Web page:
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Sharpton, Jackson visit NYC block where police killed groom hours before his wedding

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Sharpton, Jackson visit NYC block where police killed groom hours before his wedding

Rev. Al Sharpton, left, and Rev. Jessie Jackson, right , hold the hands of Nicole Paultre, the fiance of Sean Bell, during a vigil at the scene of a police shooting in the Queens borough of New York, Nov. 29, 2006. Sean Bell, 23, and two other unarmed men who were attending Bells bachelor party at a Queens strip club were shot an estimated 50 times by police officers just after leaving on early Saturday, Nov. 25, 2006. Bell was killed hours before he was to have married Paultre, the mother of his two children.

NEW YORK — Police committed a crime when they killed an unarmed bridegroom as the man left his bachelor party, civil rights activist Al Sharpton said Wednesday, noting that one officer reloaded during the 50-shot barrage.
    ‘‘We believe a crime was committed against Sean. We believe a crime was committed against the other two,’’ Sharpton said, referring to 23-year-old groom Sean Bell and two men who had been partying with him at a strip club.
    The three were shot early Saturday as they sat inside a car.
    ‘‘One policeman second-loaded his gun. Ran out and reloaded,’’ Sharpton said. ‘‘And let me make this clear, that these were semiautomatic weapons. They had to consciously pull back each time. ... There was no pause. There was no ID. They kept going.’’
    Police Commissioner Raymond Kelly has said one 12-year veteran fired his 16-shot pistol 31 times.
    Sharpton and fellow activist Jesse Jackson appeared Wednesday with the victims’ relatives on the block in Queens where the shooting took place. Near a makeshift altar of flowers and burning candles, a wreath on an easel showed a photo of Bell, his fiancee and one of their young daughters, with the words: ‘‘Love Yourself, Stop the Violence.’’
    The community outrage was evident in signs taped up on a nearby brick wall. ‘‘Death to Police Brutality and Murder,’’ said one hand-printed sign. ‘‘Off the Pigs Who Shoot Our Kids,’’ said another.
    ‘‘This is a symbol, not an aberration. Our criminal justice system is broken down on black America, on young black males,’’ Jackson told the gathering. The victims were black, while the five officers who fired their guns included two blacks, two whites and one Hispanic.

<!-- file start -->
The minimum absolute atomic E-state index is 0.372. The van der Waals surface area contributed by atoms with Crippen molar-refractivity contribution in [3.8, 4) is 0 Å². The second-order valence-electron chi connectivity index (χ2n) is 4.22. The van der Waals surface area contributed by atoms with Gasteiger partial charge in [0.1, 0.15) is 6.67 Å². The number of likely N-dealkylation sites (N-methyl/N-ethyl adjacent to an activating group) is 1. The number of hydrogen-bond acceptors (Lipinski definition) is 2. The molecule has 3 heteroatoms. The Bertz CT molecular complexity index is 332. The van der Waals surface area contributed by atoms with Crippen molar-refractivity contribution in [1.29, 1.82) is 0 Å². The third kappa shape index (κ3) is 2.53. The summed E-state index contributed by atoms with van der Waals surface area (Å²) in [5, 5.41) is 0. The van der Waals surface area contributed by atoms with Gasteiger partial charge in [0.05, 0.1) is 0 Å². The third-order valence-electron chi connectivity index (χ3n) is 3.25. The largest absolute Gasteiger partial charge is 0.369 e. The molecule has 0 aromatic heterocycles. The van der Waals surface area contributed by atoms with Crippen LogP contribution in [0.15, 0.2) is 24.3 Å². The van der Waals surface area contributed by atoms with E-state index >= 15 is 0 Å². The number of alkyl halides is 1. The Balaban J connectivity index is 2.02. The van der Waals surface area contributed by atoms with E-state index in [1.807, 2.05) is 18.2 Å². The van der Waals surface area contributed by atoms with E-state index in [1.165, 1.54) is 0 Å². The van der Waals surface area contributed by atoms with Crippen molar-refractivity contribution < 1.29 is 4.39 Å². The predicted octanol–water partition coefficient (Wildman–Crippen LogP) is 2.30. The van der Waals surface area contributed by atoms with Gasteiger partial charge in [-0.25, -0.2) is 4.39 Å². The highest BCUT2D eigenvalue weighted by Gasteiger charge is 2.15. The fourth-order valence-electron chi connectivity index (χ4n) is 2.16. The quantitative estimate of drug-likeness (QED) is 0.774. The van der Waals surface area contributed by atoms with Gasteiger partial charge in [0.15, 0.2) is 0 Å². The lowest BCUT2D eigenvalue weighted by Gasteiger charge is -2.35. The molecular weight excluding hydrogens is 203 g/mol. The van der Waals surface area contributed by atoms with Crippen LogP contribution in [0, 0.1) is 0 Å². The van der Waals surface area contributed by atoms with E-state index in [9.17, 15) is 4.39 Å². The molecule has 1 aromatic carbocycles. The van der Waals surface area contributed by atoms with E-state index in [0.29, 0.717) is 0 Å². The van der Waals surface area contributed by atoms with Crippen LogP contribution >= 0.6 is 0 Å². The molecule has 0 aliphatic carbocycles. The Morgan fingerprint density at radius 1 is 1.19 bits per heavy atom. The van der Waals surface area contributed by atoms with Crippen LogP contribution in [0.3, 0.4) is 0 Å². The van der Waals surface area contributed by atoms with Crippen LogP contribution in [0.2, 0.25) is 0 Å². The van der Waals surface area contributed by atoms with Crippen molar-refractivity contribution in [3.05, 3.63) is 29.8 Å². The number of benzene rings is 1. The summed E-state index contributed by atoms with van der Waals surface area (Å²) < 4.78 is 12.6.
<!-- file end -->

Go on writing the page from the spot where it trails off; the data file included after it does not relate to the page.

Mayor Michael Bloomberg has called the shootings ‘‘unacceptable,’’ ‘‘inexplicable’’ and a case of ‘‘excessive force.’’
    But experts who have studied deadly force say the confusing circumstances of the shooting make the mayor’s conclusions premature. The amount of firepower, they add, has been given too much emphasis.
    ‘‘The number of shots fired doesn’t mean anything, even though it seems a little shocking,’’ said Jim Cohen, a professor of criminal law at Fordham Law School. ‘‘We simply don’t have enough information to draw any conclusions.’’
    The shooters — four detectives and one police officer — have been placed on administrative leave while the district attorney investigates. They have remained mostly silent, though lawyers and union officials have said at least some of them are eager to give their side of the story to a grand jury.
    ‘‘We’re going to be forced to look at this through their eyes,’’ said Eugene O’Donnell, a professor of police studies at John Jay College of Criminal Justice. ‘‘Short of hearing what they have to say, we don’t know much.’’
    Still absent are the accounts of two key witnesses: the men partying at the club with Bell. Joseph Guzman, 31, shot at least 11 times, and Trent Benefield, 23, hit three times, remain hospitalized.
    Police officials said Tuesday they had located a new witness who apparently saw the officers open fire. They also were trying to identify more potential witnesses by studying video recorded by a club security camera.
    The gunfire followed an undercover operation inside the club, where a team of officers in plain clothes was investigating allegations of prostitution and drug use.
    Police said Bell was involved in an argument outside the club after 4 a.m., and that one of his friends made a reference to a gun.
    The detective who was first to open fire followed Bell and his friends as they headed for their car. As he walked toward the front of the vehicle, they drove forward — bumping him and crashing into an undercover police minivan, police said.
    After the detective fired, the others joined in, police said. Union officials familiar with the officers’ account say that the undercover detective was convinced there was a gun in the car. They also allege that Bell defied orders to stop, and used the vehicle as a weapon.
    Associated Press writers Sara Kugler and Pat Milton contributed to this report.
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